Increased pressure to supply a growing nation with meat products has led to the advent in the last 40 years of food animal feeding operations that warehouses animals in intensely confined spaces. The practice has spawned questions from public health experts, economists, farmers and veterinarians as to whether the public health, environmental and animal welfare risks posed by the industrial farm animal production system outweigh its benefits. In a briefing on Capitol Hill today Pew Commission on Industrial Farm Animal Production (PCIFAP) panelists offered the latest data on intensive confinement systems.
Members of the Commission explained how the practices work, impact the lives of animals and the implications for the safety of our food production system.
“One of the most effective ways to improve food safety is to take a farm to fork approach,” said Dr. Michael Blackwell, PCIFAP vice-chair, “to attack health risks before they enter the food chain.”
Concerns regarding the well-being of farm animals include, but are not limited to, the use of battery cages for laying hens and of crates for pregnant sows and veal calves. Another concern often expressed is whether confinement operations limit animals' ability to live naturally and if this has subsequent effects of the quality of meat produced.
In some cases, the animal may be so severely confined as to eliminate even normal movement. For example, in the United States, most sows are kept in gestation stalls while they are pregnant, for the vast majority of their productive lives, three to five years. The stall is approximately 2 feet wide, 7 feet long, and 3.3 feet high.
“A new social ethic is changing the way Americans view animal welfare,” said Dr. Bernard Rollin, PCIFAP commissioner, “ It is imperative that agriculture immediately address the welfare issues and public health risks occasioned by animal production systems.”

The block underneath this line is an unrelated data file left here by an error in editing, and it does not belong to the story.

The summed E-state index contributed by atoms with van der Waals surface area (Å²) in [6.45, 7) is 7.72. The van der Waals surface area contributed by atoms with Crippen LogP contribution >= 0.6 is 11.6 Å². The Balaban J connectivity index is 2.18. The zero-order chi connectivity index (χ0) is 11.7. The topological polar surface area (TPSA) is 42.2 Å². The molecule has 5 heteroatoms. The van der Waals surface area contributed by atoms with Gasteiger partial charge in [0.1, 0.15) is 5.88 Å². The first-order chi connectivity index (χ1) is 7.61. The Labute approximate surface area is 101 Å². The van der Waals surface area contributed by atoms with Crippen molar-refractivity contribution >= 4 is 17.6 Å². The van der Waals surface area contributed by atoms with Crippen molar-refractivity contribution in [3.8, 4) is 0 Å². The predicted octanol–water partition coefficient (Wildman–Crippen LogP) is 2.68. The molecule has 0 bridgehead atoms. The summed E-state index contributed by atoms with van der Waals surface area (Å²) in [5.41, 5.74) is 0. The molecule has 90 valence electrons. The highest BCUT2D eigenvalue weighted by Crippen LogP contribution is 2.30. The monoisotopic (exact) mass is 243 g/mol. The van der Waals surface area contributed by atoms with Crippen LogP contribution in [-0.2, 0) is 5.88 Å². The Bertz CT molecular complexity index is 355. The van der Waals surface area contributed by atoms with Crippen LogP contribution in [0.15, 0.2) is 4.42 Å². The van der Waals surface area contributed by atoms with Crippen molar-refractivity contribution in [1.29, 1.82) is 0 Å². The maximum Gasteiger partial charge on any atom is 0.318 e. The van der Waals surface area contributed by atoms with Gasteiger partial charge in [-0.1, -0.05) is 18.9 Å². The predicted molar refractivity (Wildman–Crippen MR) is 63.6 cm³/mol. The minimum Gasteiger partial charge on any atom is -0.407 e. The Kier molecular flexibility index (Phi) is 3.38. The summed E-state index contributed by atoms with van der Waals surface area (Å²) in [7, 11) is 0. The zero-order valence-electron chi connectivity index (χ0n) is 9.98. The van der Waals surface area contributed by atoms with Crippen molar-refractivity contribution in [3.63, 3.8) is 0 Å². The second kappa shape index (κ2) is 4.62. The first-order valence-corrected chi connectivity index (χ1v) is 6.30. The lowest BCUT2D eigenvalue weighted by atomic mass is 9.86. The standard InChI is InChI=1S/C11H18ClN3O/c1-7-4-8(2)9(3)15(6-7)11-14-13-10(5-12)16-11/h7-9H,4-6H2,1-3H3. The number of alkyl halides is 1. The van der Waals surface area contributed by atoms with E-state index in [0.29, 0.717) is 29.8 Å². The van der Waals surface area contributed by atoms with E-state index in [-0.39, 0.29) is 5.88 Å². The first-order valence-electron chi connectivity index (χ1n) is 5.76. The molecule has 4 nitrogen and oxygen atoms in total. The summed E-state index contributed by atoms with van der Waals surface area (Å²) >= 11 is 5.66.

The Pew Commission was convened in 2005 to study the impacts of dramatic changes in animal agriculture in America over the past 40 years. The decline of the traditional family farm and the concentration of the industry into a relative few large corporations has meant greater efficiency and lowered costs for producers. In the poultry industry for example, about 99% of all broiler chickens are produced under contract with only about 50 companies in the U.S. It's estimated that the 10 largest companies produce more than 60% of all the broilers.
But this shift has also brought environmental, public health, and socioeconomic problems, such as the threat posed by antibiotic resistance. Today's event was the fourth in a series of Capitol Hill issue briefings on these risks and challenges, and will culminate in the public release on April 29 of a set of recommendations to address them. The PCIFAP's two-year study encompassed site visits to production facilities across the country, consultation with industry stakeholders, public health, medical, and agriculture experts, public meetings, and peer-reviewed technical reports.
For more information visit the Pew Commission on Industrial Farm Animal Production Web site.